This is not going to be the summer Anna had in mind.

I wasn’t sure what to expect from this novel. I’d heard some very good pre-publication buzz, and was interested in reading something different to my usual fare. What I found was not quite the novel as described, but nevertheless an interesting, engaging and sometimes thought-provoking novel. I enjoyed it. Continue reading

Quick Review: SHOPGIRL by Steve Martin (Hyperion/W&N)

MartinS-ShopgirlUSAn interesting, enjoyable novella

Mirabelle is the ‘shopgirl’ of the title, a young woman, beautiful in a wallflowerish kind of way, who works behind the glove counter at Neiman Marcus, selling things that nobody buys anymore…?

Mirabelle captures the attention of Ray Porter, a wealthy businessman almost twice her age. As they tentatively embark on a relationship, they both struggle to decipher the language of love — with consequences that are both comic and heartbreaking. Filled with the kind of witty, discerning observations that have brought Steve Martin critical success, Shopgirl is a work of disarming tenderness.

I picked this up on a whim the other week, and started reading it right away. It’s an interesting, short glimpse of a Los Angeles life. Mirabelle’s story is not one of Hollywood or celebrity life/excess. Rather, it is a calm story of a young woman looking for a place in Los Angeles life. She’s working a job that is not, to say the least, scintillating. She is dating a rather dull, narcissistic wannabe, but falls into the orbit of a wealthy Seattle businessman who lives part-time in LA. It’s an endearing, well-told story that I very much enjoyed. Continue reading

Quick Review: WAITING FOR LIPCHITZ AT CHATEAU MARMONT by Aris Janigian (Rare Bird Books)

JanigianA-WaitingForLipchitzSomeone does not like Hollywood/Los Angeles culture and society…

Set in two iconic locales — Hollywood’s legendary Chateau Marmont and luxurious Fresno’s Forestiere’s Underground Garden — Waiting for Lipchitz at Chateau Marmont is a bold and colorful critique of the California Dream through the perspective of a once-upon-a-time successful screenwriter and the wealth that taunts him. Caught between John O’Brien’s Better and, perhaps, a Christopher Guest adaptation of Waiting for Godot, Janigian’s Lipchitz is a new take on the absent protagonist and what’s inevitably illuminated by its void.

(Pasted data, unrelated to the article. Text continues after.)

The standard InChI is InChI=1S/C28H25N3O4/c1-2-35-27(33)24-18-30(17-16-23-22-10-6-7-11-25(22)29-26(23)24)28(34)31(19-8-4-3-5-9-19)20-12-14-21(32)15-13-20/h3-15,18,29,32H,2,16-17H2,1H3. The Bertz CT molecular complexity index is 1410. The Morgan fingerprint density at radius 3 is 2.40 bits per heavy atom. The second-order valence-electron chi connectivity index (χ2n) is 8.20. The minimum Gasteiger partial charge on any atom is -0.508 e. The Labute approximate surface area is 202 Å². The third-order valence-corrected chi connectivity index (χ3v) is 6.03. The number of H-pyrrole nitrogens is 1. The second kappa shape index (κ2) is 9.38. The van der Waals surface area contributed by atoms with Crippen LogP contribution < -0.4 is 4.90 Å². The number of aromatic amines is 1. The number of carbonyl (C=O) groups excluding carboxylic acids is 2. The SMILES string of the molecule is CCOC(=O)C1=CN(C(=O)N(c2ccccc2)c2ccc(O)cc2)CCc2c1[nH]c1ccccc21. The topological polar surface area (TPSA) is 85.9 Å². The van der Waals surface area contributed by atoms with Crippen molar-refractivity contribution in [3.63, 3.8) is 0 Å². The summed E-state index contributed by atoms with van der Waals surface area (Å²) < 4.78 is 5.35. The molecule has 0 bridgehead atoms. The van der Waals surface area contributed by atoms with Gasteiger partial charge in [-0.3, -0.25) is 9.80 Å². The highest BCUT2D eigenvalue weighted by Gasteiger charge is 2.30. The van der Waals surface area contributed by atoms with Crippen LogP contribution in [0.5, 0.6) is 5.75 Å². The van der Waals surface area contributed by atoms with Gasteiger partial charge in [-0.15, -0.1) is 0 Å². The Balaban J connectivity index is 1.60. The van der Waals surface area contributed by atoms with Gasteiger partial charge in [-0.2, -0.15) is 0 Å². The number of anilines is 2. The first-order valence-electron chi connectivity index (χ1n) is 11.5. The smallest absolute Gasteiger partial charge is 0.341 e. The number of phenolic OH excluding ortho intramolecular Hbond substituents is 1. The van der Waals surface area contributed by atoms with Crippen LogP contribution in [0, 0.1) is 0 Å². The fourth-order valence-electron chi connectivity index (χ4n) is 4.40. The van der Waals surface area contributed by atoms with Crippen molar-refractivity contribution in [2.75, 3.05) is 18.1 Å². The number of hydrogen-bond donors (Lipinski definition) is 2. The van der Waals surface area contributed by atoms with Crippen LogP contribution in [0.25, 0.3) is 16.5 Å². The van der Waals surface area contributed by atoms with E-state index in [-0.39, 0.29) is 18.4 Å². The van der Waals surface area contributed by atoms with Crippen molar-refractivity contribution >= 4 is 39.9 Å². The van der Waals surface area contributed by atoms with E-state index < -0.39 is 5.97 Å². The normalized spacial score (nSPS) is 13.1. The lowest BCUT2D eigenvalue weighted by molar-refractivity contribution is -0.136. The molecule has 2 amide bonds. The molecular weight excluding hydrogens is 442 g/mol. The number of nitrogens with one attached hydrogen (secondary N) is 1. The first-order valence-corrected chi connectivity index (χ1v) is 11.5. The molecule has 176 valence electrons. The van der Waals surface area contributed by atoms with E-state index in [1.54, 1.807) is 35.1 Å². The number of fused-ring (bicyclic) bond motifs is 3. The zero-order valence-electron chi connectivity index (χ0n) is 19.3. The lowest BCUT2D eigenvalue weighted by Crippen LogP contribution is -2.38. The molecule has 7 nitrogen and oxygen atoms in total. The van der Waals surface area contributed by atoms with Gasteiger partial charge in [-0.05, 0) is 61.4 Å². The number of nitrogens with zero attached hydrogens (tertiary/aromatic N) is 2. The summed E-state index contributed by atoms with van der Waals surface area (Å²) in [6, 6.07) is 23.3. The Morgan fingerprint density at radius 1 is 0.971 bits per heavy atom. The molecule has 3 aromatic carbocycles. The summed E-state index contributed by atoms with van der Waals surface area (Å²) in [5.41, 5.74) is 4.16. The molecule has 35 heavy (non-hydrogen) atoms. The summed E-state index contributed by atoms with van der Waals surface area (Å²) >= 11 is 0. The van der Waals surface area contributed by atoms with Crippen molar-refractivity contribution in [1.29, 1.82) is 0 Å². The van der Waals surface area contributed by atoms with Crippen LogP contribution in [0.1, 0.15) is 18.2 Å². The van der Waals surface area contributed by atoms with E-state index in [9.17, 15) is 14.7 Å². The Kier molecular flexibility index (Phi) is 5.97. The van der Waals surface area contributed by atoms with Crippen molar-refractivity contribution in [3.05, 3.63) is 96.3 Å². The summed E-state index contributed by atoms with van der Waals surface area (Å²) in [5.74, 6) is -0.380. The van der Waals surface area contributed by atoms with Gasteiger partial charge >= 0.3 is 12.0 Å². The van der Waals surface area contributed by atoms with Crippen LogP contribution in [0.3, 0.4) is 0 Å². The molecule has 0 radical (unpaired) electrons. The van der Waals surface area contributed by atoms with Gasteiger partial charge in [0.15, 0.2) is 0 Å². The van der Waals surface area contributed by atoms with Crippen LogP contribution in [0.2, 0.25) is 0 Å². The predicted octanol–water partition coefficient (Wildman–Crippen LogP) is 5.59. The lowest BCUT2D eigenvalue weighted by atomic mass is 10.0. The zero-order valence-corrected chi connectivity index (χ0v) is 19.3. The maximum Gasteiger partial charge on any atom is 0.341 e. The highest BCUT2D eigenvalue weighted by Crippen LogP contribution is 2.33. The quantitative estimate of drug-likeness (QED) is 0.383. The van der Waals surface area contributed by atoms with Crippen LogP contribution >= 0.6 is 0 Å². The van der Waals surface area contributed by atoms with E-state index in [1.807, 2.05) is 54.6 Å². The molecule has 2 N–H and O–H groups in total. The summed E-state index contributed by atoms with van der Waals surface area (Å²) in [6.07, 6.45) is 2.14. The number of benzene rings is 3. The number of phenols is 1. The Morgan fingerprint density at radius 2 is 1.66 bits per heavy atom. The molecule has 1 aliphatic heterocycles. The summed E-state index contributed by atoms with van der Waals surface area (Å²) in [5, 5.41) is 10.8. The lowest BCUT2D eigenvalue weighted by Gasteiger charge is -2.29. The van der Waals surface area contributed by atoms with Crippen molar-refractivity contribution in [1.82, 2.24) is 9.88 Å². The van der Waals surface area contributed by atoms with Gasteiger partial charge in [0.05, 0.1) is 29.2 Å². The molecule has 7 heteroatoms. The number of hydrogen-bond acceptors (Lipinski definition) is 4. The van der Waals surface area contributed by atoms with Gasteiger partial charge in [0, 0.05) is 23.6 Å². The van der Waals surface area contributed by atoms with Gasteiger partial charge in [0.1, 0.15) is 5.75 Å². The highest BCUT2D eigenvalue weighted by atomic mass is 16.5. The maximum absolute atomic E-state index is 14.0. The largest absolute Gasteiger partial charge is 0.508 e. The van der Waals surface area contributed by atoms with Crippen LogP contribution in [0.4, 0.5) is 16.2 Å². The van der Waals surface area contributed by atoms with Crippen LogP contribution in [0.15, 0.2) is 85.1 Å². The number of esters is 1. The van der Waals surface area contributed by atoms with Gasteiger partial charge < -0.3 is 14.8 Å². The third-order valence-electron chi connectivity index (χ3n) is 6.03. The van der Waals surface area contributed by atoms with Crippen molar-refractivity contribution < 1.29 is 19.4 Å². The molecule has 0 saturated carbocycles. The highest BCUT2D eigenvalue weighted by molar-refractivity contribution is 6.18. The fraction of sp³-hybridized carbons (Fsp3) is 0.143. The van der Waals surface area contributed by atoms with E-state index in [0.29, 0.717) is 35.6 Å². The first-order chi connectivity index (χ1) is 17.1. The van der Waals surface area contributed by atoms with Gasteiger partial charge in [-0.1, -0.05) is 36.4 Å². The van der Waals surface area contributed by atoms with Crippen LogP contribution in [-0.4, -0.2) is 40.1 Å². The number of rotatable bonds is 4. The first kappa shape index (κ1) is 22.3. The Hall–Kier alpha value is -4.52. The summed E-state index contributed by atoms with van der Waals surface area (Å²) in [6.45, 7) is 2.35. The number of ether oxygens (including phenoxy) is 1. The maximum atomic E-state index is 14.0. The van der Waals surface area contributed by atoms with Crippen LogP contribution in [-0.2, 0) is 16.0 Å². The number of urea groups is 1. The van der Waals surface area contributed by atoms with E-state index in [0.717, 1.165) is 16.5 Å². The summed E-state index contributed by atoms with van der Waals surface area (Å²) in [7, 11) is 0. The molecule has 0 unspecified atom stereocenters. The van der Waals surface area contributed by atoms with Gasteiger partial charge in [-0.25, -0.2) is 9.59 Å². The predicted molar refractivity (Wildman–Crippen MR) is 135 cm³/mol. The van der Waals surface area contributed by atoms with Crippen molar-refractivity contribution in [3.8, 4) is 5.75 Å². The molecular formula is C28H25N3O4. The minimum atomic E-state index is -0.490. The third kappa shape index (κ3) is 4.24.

This is a strange novel. I enjoyed reading it, but I didn’t love it. There are plenty of interesting and sharp observations about the fickleness and shallowness of Los Angeles and, particularly, Hollywood life, culture and business practices. It’s a well-written novel, but one that I didn’t find as satisfying as I had hoped. Continue reading

Extract: WHAT REMAINS OF ME by A.L. Gaylin

gaylinal-whatremainsofmeukpbToday, we have a short extract from A.L. Gaylin‘s latest novel, What Remains of Me, which has been receiving a fair amount of buzz around the biblio-community. First, the novel’s synopsis:

People don’t need to know you’re a murderer.

They just have to think you could be…

June 1980: 17-year-old Kelly Lund is jailed for killing Hollywood film director, John McFadden

Thirty years later, Kelly is a free woman. Yet speculation still swirls over what really happened that night.

And when her father-in law, and close friend of McFadden is found dead — shot through the head at point-blank range — there can only be one suspect.

But this time Kelly has some high-profile friends who believe she’s innocent of both crimes.

But is she?

Now, read on for a short extract…

Continue reading

Review: DR. KNOX by Peter Spiegelman (Knopf/Quercus)

spiegelmanp-drknoxusAn excellent LA-based thriller

Adam Knox comes from a long line of patrician Connecticut doctors — a line he broke to serve with an NGO in the war-torn Central African Republic. His attempt to protect his patients there from a brutal militia ended in disaster and disgrace, and now he runs a clinic near Los Angeles’s Skid Row, making ends meet by making house calls — cash only, no questions asked—on those too famous or too criminal to seek other medical care.

When a young boy is abandoned at his clinic, Knox is determined to find the boy’s family and save him from the not-so-tender mercies of the child welfare bureaucracy. But Knox’s search for the volatile woman who may or may not be the boy’s mother leads him and his friend, a former Special Forces operator, into a labyrinth of human traffickers, Russian mobsters, and corporate security thugs; and squarely into the sights of a powerful, secretive, and utterly ruthless family that threatens to destroy Dr. Knox and everything — and everyone — he holds dear.

I actually read this quite a while ago, but I kept forgetting to write the review. Dr. Knox is the first novel I read by Spiegelman, but it certainly won’t be the last. An idealistic protagonist, single-minded antagonists, organized crime and vulture business collide in this novel. Easily one of my favourite novels of the year. Continue reading